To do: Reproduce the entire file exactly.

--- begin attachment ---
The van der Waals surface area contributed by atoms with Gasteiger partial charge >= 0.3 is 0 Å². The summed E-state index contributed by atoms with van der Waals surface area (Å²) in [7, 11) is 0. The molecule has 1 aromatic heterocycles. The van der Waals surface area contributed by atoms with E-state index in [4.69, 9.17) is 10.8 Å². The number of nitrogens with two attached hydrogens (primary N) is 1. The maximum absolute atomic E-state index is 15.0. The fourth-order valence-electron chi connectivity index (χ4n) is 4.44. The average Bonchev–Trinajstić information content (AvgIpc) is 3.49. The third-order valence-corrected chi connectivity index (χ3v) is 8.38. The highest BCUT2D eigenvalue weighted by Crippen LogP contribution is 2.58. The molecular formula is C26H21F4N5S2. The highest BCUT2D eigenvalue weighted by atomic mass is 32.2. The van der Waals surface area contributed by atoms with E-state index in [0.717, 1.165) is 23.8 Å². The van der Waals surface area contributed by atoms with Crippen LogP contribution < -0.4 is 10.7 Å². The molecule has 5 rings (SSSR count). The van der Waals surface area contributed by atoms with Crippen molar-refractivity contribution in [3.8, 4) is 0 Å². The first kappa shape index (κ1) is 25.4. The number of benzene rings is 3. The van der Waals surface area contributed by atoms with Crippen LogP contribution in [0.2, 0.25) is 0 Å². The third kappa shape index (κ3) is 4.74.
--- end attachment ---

The van der Waals surface area contributed by atoms with Gasteiger partial charge >= 0.3 is 0 Å². The summed E-state index contributed by atoms with van der Waals surface area (Å²) in [7, 11) is 0. The molecule has 1 aromatic heterocycles. The van der Waals surface area contributed by atoms with E-state index in [4.69, 9.17) is 10.8 Å². The number of nitrogens with two attached hydrogens (primary N) is 1. The maximum absolute atomic E-state index is 15.0. The fourth-order valence-electron chi connectivity index (χ4n) is 4.44. The average Bonchev–Trinajstić information content (AvgIpc) is 3.49. The third-order valence-corrected chi connectivity index (χ3v) is 8.38. The highest BCUT2D eigenvalue weighted by Crippen LogP contribution is 2.58. The molecular formula is C26H21F4N5S2. The highest BCUT2D eigenvalue weighted by atomic mass is 32.2. The van der Waals surface area contributed by atoms with E-state index in [0.717, 1.165) is 23.8 Å². The van der Waals surface area contributed by atoms with Crippen LogP contribution < -0.4 is 10.7 Å². The molecule has 5 rings (SSSR count). The van der Waals surface area contributed by atoms with Crippen molar-refractivity contribution in [3.8, 4) is 0 Å². The first kappa shape index (κ1) is 25.4. The number of benzene rings is 3. The van der Waals surface area contributed by atoms with Crippen LogP contribution in [0.2, 0.25) is 0 Å². The third kappa shape index (κ3) is 4.74.